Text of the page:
Three Entrepreneurial Ideas to Bring to Compliance

Three Entrepreneurial Ideas to Bring to Compliance

“Iterative,” “Failing Forward” and “MVP” were unfamiliar phrases for me when I started my company two years ago.  In reading about successful entrepreneurship, I realized that many ideas that help make entrepreneurs successful can also help make compliance officers successful.  Ready to challenge your entrepreneurial self?  Try out these three ideas.

1.     Iterative

“Iterative” is defined by the Cambridge Dictionary as, “doing something again and again, usually to improve it.”  When one takes an iterative approach, it means that the original version doesn’t have to be perfect.  In fact, the first version may not even be terribly good.  Instead, it serves as a place to start. 

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The Changing Tone at the VERY, VERY Top

The Changing Tone at the VERY, VERY Top

Last week, former President of South Korea, Park Geun-hye, was sentenced to 24 years in prison for her involvement in a corruption scandal.[1]  The year before, former president Luiz Inácio Lula da Silva, of Brazil, was sentenced to 12 years for corruption. He was convicted of receiving a renovated beachfront apartment worth some 3.7m reais ($1.1 million), as a bribe from an engineering firm.[2]  Former President of France, Nicolas Sarkozy, is facing charges of corruption and influence peddling. Sarkozy is already under investigation for alleged bribe-taking from Libyan sources in the 2007 French general election.[3] The world is changing, and it is changing fast. 

When I started in compliance over a decade ago, people would routinely say, “that’s how it’s done overseas,” or, “everyone knows the only way to get government business is to give bribes.”  The tipping point has come, and anyone not noticing will get swept up in the change.

What’s happened?  For starters:

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What to do when they WON'T LISTEN!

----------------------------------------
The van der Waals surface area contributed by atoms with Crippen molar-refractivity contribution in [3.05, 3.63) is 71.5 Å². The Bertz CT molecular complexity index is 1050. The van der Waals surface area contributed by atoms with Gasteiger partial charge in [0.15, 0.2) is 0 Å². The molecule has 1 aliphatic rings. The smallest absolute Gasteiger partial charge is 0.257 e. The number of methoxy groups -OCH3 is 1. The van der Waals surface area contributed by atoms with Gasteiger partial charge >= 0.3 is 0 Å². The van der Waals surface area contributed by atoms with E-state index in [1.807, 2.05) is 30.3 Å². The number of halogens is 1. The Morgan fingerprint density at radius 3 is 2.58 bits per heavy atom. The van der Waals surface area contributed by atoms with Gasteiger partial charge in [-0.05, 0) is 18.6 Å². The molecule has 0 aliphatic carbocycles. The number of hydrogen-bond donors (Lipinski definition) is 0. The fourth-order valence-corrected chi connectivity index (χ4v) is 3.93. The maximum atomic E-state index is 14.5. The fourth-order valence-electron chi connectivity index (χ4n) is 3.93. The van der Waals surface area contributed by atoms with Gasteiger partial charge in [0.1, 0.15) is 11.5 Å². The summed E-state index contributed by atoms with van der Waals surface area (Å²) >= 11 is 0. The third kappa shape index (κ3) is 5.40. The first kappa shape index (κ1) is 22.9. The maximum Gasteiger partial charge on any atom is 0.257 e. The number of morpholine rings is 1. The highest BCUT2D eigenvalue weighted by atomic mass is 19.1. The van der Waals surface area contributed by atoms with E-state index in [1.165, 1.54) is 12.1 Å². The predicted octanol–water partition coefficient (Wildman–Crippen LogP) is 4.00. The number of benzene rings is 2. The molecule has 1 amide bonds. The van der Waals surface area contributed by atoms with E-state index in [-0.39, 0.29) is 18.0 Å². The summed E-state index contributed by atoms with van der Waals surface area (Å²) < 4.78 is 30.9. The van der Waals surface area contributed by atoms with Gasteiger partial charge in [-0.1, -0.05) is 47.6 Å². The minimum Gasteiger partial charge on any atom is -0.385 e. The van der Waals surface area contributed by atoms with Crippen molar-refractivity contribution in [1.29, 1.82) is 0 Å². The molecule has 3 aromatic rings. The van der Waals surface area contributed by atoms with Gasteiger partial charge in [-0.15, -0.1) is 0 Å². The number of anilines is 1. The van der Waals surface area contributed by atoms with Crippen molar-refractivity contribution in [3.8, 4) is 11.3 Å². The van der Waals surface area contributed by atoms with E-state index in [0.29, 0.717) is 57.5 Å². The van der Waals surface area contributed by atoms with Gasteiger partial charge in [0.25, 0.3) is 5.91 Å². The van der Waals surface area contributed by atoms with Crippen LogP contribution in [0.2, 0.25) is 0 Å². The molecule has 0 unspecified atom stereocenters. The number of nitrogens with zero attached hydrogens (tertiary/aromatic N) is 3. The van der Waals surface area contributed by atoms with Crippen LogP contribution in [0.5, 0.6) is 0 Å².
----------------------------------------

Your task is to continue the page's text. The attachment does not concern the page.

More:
What to do when they WON'T LISTEN!

Sometimes, no matter what you do or how persuasively you try, the answer is simply no.  Perhaps you know that the company’s current due diligence process is deeply underfunded and therefore not picking up risks that should be caught.  Perhaps you’ve tried to convince the Board that they should invest in measures so that the company can be compliant with the new European General Data Protection Regulation.  Perhaps you’ve written three reports detailing the need for sanctions screening software, but are still left with an Excel sheet and no capacity to reliably screen for customers that might be sanctioned bodies.  When this happens, try these three reactions:

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UK and Europe: The Three Biggest Questions This Year

UK and Europe: The Three Biggest Questions This Year

UK and Europe: The Three Biggest Questions This Year

I’ve just returned from both the Frankfurt European Compliance and Ethics Institute and the Women in Compliance Conference in London.  As always, conferences are whirlwind events – the sessions, the networking, the drinks receptions, exhibiting for Spark Compliance, meeting old friends and new ones alike.  It’s always interesting to see what the trends are, and this year was no different.

There are three big questions on everyone’s mind here in the UK and Europe this year.  The answer to each may strongly affect the profitability and success of each company, as well as the future of the compliance function. 

Question 1: What happens after Brexit?

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GDPR – The basics in 5 minutes

GDPR – The basics in 5 minutes

 This is a guest blog by Patrick O’Kane, author of the book "GDPR- Fix it Fast! Apply GDPR to Your Company in 10 Simple Steps.”

People are starting to complain about GDPR overload. The emails, webinars and articles about it are coming in from left and right. Sometimes they obsess so much with the detail that it is hard to know what practical steps your company should be taking on GDPR.

This article sets out some of the basics on GDPR.

Which companies does it apply to?

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